Advertisement

Oh Mother Nature

In a year marked by natural disasters, some of the best exhibitions in Latin America were attempts to make sense of the environment

2017 was one of those years in which Mother Nature made her point: ravaging floods, roaring earthquakes and wildfires scorching thousands of acres of land. Seen in this light, some of the year’s best exhibitions in Latin America seemed like attempts to make sense of the environment. That was the case of ‘Segundo Coloquio Latinoamericano de Arte no-objetual y Arte Rural (Second Latin American Colloquium of Non-Objectual and Rural Art)’, organized by the Museo de Arte Moderno de Medellín (MAMM) in Colombia under the direction of Sofía Hernández Chong Cuy. More than 30 years after the mythic and radical 1981 ‘Primer Coloquio’ –  which articulated Latin American contemporary art models and performative practices for an urban setting – Hernández Chong Cuy convened a number of scholars, curators and artists around a slightly shifted focus: art and social action in a semi-rural context, in particular Medellín’s Jardín Circunvalar, or Green Belt.

img_0746.jpg

Picnic in the Jardín Circunvalar, Medellín, 2017 as part of the ‘Segundo Coloquio Latinoamericano de Arte no-objetual y Arte Rural (Second Latin American Colloquium of Non-Objectual and Rural Art)’, organized by the Museo de Arte Moderno de Medellín (MAMM). Courtesy: the author

The colloquium organized several projects in collaboration with the Jardín Circunvalar’s hillside community: Colombian artist María Buenaventura prepared a meal that merged ancient traditions with local products, and served locals alongside an agronomist and others, exploring the role art and nature have played in different processes of social interaction and cohesion. Guatemalan artist Naufus Ramírez Figueroa’s 2008 performance Para tí el banano madura al peso de tu dulce amor (For You the Banana Ripens to the Weight of Your Sweet Love) was restaged in the lobby of MAMM, where a young man slept all afternoon for two weeks, clutching a bunch of bananas until the warmth of his body made them ripen. This simple, protective gesture toyed with Central American clichés – propagated by the United Fruit Company in Guatemala – and referenced the importance of resource extraction to the continent’s economic and political history, in a loving yet ineffectual attempt to heal that history’s wounds.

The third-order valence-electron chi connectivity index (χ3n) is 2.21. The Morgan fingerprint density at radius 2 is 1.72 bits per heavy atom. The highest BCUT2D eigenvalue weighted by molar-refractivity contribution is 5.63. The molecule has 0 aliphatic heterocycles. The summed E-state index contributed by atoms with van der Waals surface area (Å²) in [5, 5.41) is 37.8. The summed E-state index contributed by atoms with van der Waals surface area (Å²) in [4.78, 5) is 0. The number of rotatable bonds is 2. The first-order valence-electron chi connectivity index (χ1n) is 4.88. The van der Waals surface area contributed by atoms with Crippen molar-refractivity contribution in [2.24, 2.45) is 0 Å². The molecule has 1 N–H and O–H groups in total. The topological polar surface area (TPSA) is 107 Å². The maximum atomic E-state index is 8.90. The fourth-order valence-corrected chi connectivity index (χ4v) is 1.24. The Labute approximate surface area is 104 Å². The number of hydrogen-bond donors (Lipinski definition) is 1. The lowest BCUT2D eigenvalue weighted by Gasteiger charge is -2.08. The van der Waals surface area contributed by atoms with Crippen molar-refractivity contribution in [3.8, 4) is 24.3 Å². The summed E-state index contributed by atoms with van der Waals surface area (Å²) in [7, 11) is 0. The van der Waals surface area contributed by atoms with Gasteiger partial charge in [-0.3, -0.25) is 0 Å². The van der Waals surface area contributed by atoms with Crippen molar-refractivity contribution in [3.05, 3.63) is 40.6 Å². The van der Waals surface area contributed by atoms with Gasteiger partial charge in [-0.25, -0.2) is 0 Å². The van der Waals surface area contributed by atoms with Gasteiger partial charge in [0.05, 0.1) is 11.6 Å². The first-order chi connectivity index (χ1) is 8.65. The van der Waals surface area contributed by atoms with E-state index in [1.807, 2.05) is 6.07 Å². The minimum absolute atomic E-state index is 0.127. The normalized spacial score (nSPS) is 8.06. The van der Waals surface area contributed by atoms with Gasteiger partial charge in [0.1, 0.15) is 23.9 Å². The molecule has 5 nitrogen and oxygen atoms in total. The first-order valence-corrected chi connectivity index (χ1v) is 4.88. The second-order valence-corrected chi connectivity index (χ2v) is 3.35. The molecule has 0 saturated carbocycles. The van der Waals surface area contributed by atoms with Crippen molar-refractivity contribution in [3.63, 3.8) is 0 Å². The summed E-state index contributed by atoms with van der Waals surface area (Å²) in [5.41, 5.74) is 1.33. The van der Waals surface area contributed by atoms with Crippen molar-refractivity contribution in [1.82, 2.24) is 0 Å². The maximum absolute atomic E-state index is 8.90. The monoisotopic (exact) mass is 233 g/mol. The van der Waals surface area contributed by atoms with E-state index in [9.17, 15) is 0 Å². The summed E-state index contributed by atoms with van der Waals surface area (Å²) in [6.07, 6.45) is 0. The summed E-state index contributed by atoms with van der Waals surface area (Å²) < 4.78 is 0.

jaimemunoz_fin_2001.jpg

Jaime Muñoz, Fin , 2011, acrylic on panel, 91 x 122 cm. Courtesy: © Jaime Muñoz; photograph: Christopher Allen

Jaime Muñoz, Fin , 2011, acrylic on panel, 91 x 122 cm. Courtesy: © Jaime Muñoz; photograph: Christopher Allen

Much of Ramírez Figueroa’s work is imbued with a kind of futile nostalgia for the lost innocence of childhood. The same could be said, in a more satirical vein, of ‘How to read El Pato Pascual: Disney’s Latin America and Latin America’s Disney’, an exhibition curated by Rubén Ortíz Torres and Jessie Lerner at the MAK Center for Art and Architecture, Los Angeles, as part of ‘Pacific Standard Time: LA/LA’. More critical than sentimental, the show is a revision of the political role played by the Walt Disney Corporation and its various cartoon characters, first as pawns of Theodore Roosevelt’s ‘good neighbor policy’ and later as more overt vehicles for North American cultural imperialism. The parade of Mickey and Minnie mice, Donald Ducks and the like that appear in the exhibition’s works offer new insight on the role these characters have played south of the US border, such as Beach, Umbrella, Rafael Montañés Ortiz’s nightmarish 1985 film in which The Three Caballeros dive-bomb over a crowded and sunny Brazilian beach in a flying zarape.

guillermo_santamarina_corazon_1-900x600.jpg

Guillermo Santamarina, El corazón es un cazador solitario (The Heart is a Lonely Hunter), 2017, oil on canvas in acrylic box, 42 x 32 x 3 cm. Courtesy: House of Gaga, Mexico City

Guillermo Santamarina, El corazón es un cazador solitario (The Heart is a Lonely Hunter), 2017, oil on canvas in acrylic box, 42 x 32 x 3 cm. Courtesy: House of Gaga, Mexico City

A similar sense of gloom hung over Mexican artist Guillermo Santamarina’s recent exhibition at House of Gaga, Mexico City, ‘Funkadelic’s Parliament (or the de(re)valued insignias)’, which convened gothic literary and musical references. The show opened with El corazón es un cazador solitario (The Heart is a Lonely Hunter, 2017), a painting of a singing swan bearing the name ‘J. Singer’, for the deaf and isolated protagonist of Carson McCullers’ eponymous book – a dark omen of the bird’s final gesture when it realizes its time has come. Santamarina produced the exhibition’s titular work in collaboration with troubled teenagers, who cut up his neckties to weave a large patchwork curtain for the space – a gesture of solidarity amidst desolation.